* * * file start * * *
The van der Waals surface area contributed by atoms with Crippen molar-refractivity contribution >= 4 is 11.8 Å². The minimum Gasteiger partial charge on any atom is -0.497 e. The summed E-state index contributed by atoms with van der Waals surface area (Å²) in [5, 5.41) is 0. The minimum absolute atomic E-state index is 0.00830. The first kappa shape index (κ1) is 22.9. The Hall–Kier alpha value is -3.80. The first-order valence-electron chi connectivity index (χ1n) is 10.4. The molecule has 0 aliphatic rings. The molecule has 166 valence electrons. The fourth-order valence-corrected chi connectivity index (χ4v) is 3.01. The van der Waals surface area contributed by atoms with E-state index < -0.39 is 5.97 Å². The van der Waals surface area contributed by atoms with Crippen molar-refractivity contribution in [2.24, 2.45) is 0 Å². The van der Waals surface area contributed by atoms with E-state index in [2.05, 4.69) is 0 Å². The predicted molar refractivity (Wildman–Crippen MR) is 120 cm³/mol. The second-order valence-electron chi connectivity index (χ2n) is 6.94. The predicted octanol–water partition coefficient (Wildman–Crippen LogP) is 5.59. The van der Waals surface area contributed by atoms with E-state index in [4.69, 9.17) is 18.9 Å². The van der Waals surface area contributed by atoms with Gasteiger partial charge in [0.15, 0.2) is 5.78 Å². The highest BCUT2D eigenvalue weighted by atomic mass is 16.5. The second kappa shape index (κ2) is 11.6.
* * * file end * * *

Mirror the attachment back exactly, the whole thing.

The van der Waals surface area contributed by atoms with Crippen molar-refractivity contribution >= 4 is 11.8 Å². The minimum Gasteiger partial charge on any atom is -0.497 e. The summed E-state index contributed by atoms with van der Waals surface area (Å²) in [5, 5.41) is 0. The minimum absolute atomic E-state index is 0.00830. The first kappa shape index (κ1) is 22.9. The Hall–Kier alpha value is -3.80. The first-order valence-electron chi connectivity index (χ1n) is 10.4. The molecule has 0 aliphatic rings. The molecule has 166 valence electrons. The fourth-order valence-corrected chi connectivity index (χ4v) is 3.01. The van der Waals surface area contributed by atoms with E-state index < -0.39 is 5.97 Å². The van der Waals surface area contributed by atoms with Crippen molar-refractivity contribution in [2.24, 2.45) is 0 Å². The van der Waals surface area contributed by atoms with E-state index in [2.05, 4.69) is 0 Å². The predicted molar refractivity (Wildman–Crippen MR) is 120 cm³/mol. The second-order valence-electron chi connectivity index (χ2n) is 6.94. The predicted octanol–water partition coefficient (Wildman–Crippen LogP) is 5.59. The van der Waals surface area contributed by atoms with E-state index in [4.69, 9.17) is 18.9 Å². The van der Waals surface area contributed by atoms with Gasteiger partial charge in [0.15, 0.2) is 5.78 Å². The highest BCUT2D eigenvalue weighted by atomic mass is 16.5. The second kappa shape index (κ2) is 11.6.